The "proctors", the main guardians of student discipline employed assistants, nicknamed "bull-dogs" (invariably ex-rugby players) specifically to chase and apprehend offenders.
Shortly before, I had taken the precaution of securing both 150 foot lengths of climbing rope and lowering them to the ground to provide for escape, by abseiling, for each of us, and we immediately made use of them, with O'Hara going first, and I following, having been delayed by the considerable difficulty of descending the pinnacle. On reaching "terra firma", I found at least two "bulldogs" struggling to hold down O'Hara who called out: "run, Nares, I can manage!" Unfortunately, having had no food or rest all night, I was unable to outrun one of the "bulldogs", who dragged me from the water half way across the Cam and delivered me to the Dean, dishevelled and dripping water over his beautiful oriental rugs. Whatever protestations of regret I may have tried to make were soon rudely interrupted by O'Haras arrival in the clutches of at least two "bulldogs". His trousers had been so badly torn in his struggles that he was virtually bare from the waist down, and not a pretty sight. Further, in spite of my efforts to calm him, he was uttering a succession of oaths --- probably due to exhaustion and hunger --- which did little to assist our predicament. As soon as possible, we made our ways back to our respective lodgings, to await our fates.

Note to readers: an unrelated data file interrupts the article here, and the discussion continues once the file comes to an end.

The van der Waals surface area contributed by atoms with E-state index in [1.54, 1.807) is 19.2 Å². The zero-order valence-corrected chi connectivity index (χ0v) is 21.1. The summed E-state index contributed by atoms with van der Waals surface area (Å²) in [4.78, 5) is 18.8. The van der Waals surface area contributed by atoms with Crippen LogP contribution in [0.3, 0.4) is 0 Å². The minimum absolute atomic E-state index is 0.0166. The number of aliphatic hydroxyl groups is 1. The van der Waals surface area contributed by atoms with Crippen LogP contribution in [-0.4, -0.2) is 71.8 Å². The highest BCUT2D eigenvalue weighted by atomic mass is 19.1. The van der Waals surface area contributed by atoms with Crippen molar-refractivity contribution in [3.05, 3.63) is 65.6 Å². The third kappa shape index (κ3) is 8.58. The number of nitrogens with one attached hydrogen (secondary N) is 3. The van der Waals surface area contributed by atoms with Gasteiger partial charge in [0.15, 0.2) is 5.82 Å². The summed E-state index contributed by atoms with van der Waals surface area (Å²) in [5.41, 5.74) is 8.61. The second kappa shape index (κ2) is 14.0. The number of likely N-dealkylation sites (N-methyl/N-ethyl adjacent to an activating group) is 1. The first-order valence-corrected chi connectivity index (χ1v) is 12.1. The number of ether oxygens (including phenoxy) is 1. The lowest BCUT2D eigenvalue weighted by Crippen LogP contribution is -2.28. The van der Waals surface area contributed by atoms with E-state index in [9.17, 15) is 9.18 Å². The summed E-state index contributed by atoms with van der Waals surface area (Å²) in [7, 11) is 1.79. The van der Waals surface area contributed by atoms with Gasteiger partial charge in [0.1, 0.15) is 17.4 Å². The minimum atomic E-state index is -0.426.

Meanwhile the Dean had asked Wilfred Noyce to take the stairs to the roof, and then climb up and rid him of the embarrassment of "George" suspended over his chapel on coronation day. In those days we were not very "publicity conscious", or I would have warned the local press in advance. Therefore it remains solely to the imagination to visualise what our dummy coronation must have looked like, occupying an identical position to that of the many years later "Vietnam" banner illustrated. Wilfred of course had no option but to comply with the Dean's request.
As he experienced the quite severe difficulties of climbing the pinnacles, he very probably realised that it must have been I who had "done the deed" and he may well have regretted having to cut down the handiwork of his old climbing comrade. However, he managed to lower "George" carefully to the ground and then took him to his rooms, where the Kings dons gathered to inspect him, apparently with considerable interest. We learned this later from Alec who had rightly kept well clear of the fray, but, being a member of Kings, he was able to walk around freely and assess the situation generally. As we expected, Milner White, Dean of Kings, demanded that Trinity send me down ("rusticate" me) for good, and that Pembroke College do the same to O'Hara Murray. However, when "Jim" Butler called me before him, it became evident that, although extremely angry, he was not keen to fulfil the Deans demand in full, no doubt realising that he risked the permanent loss of one of his Christian Science Sunday School "flock", and I then realised the important "insurance value" of my having been, at least from time to time, an attendee at those Sunday Schools. So, a compromise was arrived at in the form of "rustication" (dismissal) for the remainder of the current term for myself, and, in fairness, for O'Hara as well. Alec later explained that Wilfred, who was held in some esteem by the Dean, assisted nobly with pouring oil on the troubled waters, and promoting the two lesser, compromise penalties.